Supreme Ct rules in favor of Black Man Sentenced to Death b/c of testimony 'he was more likely to cause future harm due to his skin color'

From [HERE] The US Supreme Court [official website] ruled [opinion, PDF]Wednesday Buck v. Davis [SCOTUSblog materials] in favor of a death row inmate seeking a new sentencing hearing. The inmate, Duane Buck, claims that his own lawyers stated during trial that he was more likely to cause future harm due to the color of his skin. The court ruled that Buck has proven both that he suffered from ineffective assistance of counsel and has shown an entitlement to relief in the form of the appeal. The court ruled that it was irrelevant that Buck's race was only briefly brought up as "some toxins can be deadly in small doses." Buck has been on death row [CNN report] for the 1995 murders of Debra Gardner and Kenneth Butler. During his appeal, Buck did not argue his innocence but rather that he deserved a new sentence due to his ineffective trial counsel. The US Court of Appeals for the Fifth Circuit had previously denied [opinion, PDF] petitioner's application for a Certificate of Appealability upon finding that petitioner had not shown extraordinary circumstances justifying relief. The case is being sent down to the lower court where Buck may argue that he is entitled to a new sentencing hearing.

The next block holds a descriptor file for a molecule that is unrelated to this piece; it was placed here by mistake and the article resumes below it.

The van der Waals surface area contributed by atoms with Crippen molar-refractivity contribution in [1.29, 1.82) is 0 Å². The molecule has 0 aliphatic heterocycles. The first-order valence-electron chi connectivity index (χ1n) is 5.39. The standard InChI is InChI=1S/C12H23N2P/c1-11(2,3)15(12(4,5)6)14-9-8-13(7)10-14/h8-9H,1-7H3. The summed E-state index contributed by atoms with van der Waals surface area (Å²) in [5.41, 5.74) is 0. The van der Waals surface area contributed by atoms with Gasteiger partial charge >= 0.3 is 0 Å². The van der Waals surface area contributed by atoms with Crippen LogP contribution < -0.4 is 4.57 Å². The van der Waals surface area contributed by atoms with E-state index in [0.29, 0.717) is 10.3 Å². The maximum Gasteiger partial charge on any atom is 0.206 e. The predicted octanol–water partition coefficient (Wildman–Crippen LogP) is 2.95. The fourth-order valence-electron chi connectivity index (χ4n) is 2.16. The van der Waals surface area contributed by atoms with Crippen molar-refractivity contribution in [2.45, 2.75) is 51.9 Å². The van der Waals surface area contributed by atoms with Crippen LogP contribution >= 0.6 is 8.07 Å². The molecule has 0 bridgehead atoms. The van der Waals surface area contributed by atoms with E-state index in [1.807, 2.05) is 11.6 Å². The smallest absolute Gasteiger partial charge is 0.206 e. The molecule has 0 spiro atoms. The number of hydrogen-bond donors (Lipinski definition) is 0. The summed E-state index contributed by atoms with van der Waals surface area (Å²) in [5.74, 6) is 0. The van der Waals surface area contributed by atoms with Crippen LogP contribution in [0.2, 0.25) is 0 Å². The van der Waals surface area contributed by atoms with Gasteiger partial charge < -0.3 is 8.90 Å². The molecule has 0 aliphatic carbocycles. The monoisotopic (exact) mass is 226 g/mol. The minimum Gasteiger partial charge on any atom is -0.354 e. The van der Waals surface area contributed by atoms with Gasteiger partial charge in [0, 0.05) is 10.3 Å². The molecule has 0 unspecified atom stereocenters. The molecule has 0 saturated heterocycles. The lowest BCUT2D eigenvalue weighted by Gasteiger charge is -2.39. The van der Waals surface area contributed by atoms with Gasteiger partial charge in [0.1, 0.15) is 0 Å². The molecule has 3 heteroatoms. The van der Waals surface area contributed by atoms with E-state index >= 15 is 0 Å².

The death penalty has been a pressing issue across the country. Earlier this month the Mississippi house approved a bill [JURIST report] allowing firing squad executions. Also this month a judge for the US District Court for the Southern District of Ohio refused to lift [JURIST report] a preliminary injunction that delays executions in Ohio. Last month Judge Michael Merz blocked [JURIST report] Ohio's lethal injection protocol by deeming it unconstitutional under the Eighth Amendment. In January the US Supreme Court refused [JURIST report] to consider a challenge to Alabama's death penalty system. In December a report by the Death Penalty Information Center found that the use of capital punishment in the US is at a 20-year low [JURIST report].